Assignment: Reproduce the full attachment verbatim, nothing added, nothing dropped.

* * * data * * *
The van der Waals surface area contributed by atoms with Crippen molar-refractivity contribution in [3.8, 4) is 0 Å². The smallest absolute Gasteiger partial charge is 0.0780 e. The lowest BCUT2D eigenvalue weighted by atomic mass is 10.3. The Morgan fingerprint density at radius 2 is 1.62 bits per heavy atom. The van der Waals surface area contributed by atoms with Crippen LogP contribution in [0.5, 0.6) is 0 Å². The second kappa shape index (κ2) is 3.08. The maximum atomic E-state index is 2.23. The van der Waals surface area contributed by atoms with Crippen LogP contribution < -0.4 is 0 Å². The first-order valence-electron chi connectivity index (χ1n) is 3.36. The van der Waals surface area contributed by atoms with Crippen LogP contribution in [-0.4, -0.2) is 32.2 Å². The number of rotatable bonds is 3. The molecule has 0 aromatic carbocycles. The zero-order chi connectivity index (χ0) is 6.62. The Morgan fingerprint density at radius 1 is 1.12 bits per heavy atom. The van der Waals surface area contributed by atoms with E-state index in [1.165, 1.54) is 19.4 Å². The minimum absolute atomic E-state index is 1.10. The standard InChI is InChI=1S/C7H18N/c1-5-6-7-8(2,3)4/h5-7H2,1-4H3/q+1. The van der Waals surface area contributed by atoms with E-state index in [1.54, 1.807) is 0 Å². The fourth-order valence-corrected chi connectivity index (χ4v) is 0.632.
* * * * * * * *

The van der Waals surface area contributed by atoms with Crippen molar-refractivity contribution in [3.8, 4) is 0 Å². The smallest absolute Gasteiger partial charge is 0.0780 e. The lowest BCUT2D eigenvalue weighted by atomic mass is 10.3. The Morgan fingerprint density at radius 2 is 1.62 bits per heavy atom. The van der Waals surface area contributed by atoms with Crippen LogP contribution in [0.5, 0.6) is 0 Å². The second kappa shape index (κ2) is 3.08. The maximum atomic E-state index is 2.23. The van der Waals surface area contributed by atoms with Crippen LogP contribution < -0.4 is 0 Å². The first-order valence-electron chi connectivity index (χ1n) is 3.36. The van der Waals surface area contributed by atoms with Crippen LogP contribution in [-0.4, -0.2) is 32.2 Å². The number of rotatable bonds is 3. The molecule has 0 aromatic carbocycles. The zero-order chi connectivity index (χ0) is 6.62. The Morgan fingerprint density at radius 1 is 1.12 bits per heavy atom. The van der Waals surface area contributed by atoms with E-state index in [1.165, 1.54) is 19.4 Å². The minimum absolute atomic E-state index is 1.10. The standard InChI is InChI=1S/C7H18N/c1-5-6-7-8(2,3)4/h5-7H2,1-4H3/q+1. The van der Waals surface area contributed by atoms with E-state index in [1.54, 1.807) is 0 Å². The fourth-order valence-corrected chi connectivity index (χ4v) is 0.632.